Lieutenant Frederick Henry Stephens, 3rd Squadron RFC & Canadian Infantry, age unknown (Canadian)

Lieutenant John Watson McCash, 3rd Squadron RFC & 6th Battalion, Black Watch (Royal Highlanders), age 24

The body of john Watson McCash was not found. He is commemorated at the Arras Flying Services Memorial (Commonwealth Graves Commission) which is in the Faubourg d’Amiens Cemetery, Arras, France. McCash is also remembered on the War memorial in the parish church at Tibbermuir and the book of remembrance at St Andrew’s University.

Second Lieutenant W F McCash, another son of Mr and Mrs McCash of Queen Street, Craigie, Perth, educated at Perth Academy and a member of the firm of James McCash & Sons, Grain Merchants, was awarded in early 1917 the Military Cross. Lieutenant McCash was 29 years of age enlisted in the Black Watch at the start of the war. He had been at the front for eight months when he received his commission in the Gordon Highlanders. When he returned to the front he was severely wounded in November 1917. The Gordon Highlanders also took part in the Battle of Cambrai.

During the Second World War another member of the McCash family, Pilot Officer James McCash, was killed ferrying a Bristol Blenheim to Tunisia on 18 June 1940. For more details: Pilot Officer James McCash – Made in Perth ~ Official Website ~ SC044155.

Rittmeister Manfred Freiherr von Richthofen was flying in his red Albatross D.V. above Bourlon Wood that day, about an hour later. He forced the pilot of a No. 64 Squadron, Airco D. H. 5 aircraft to make an emergency landing. His next victim was Lieutenant J A V Boddy flying D. H. 5, A9299, his gun had jammed, and he was trying to clear it when Richthofen’s red Albatross opened fire on him. A bullet fractured his skull but somehow, he manged to land his aircraft near the northeast corner of the wood, additionally breaking his thighs. Boddy recovered from his injuries, but his flying days were over. No. 64 Squadron lost six D.H. 5’s that day. None of the pilots were killed, but two were wounded.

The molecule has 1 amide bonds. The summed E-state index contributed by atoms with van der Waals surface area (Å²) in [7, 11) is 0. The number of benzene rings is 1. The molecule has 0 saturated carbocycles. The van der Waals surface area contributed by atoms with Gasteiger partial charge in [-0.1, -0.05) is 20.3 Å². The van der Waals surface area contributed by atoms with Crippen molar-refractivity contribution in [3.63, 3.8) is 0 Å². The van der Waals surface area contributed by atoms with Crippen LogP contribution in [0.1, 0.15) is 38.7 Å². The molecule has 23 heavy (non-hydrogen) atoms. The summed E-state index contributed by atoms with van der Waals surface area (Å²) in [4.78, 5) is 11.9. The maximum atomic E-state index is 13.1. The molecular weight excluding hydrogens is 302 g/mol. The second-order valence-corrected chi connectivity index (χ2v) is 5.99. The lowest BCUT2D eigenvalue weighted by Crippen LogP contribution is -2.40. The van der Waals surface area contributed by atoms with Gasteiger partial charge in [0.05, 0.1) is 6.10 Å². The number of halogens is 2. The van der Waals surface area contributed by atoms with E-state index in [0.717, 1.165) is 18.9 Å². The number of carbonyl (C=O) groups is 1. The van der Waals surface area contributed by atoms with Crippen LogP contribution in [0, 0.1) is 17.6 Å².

The Royal Flying Corp losses for 23 November 1917 was 14 with 15 enemy aircraft claimed shot down.  In the air that day over Cambrai, were several other notable ‘Aces’, Manfred’s brother. Lothar Richtohfen, and Captain James T B McCudden, VC, DSO & Bar, MC & Bar, MM (57 victories). On the ground, Private Archie McMillan of the Argyll and Sutherland Highlanders was one of many thousands killed on the ground, he was a footballer with Glasgow Celtic.

The Royal Flying Corps was established in 1912, just three years after Louis Bleriot had flown across the English Channel. The RFC during 1914 and 1915 the recruits were mainly professional soldiers who had already seen some action in the trenches. By 1916, many of the new recruits were volunteers and those who were technically skilled railwaymen, such as John McCash were much favoured by the RFC.

On 26 July 1917, the Royal Prussian Jagdstaffel 11 squadron of the German air force, commonly known as Jasta 11 became part of Jagdgeschwader 1 (JG1). This was a wing of four Jastas under the newly arrived command of Rittmeister Manfred Freiherr von Richthofen, known as the ‘Red Baron’, (in German as the ‘Der Rote Kampfflieger’). Rittmeister Richthofen had just flown to Boistrancourt airfield, (French: Aérodrome de Boistrancourt-Suererie/German: Feldflugplatz Boistrancourt) 100 miles north-west of Paris to take charge of the newly combined Jasta’s operation.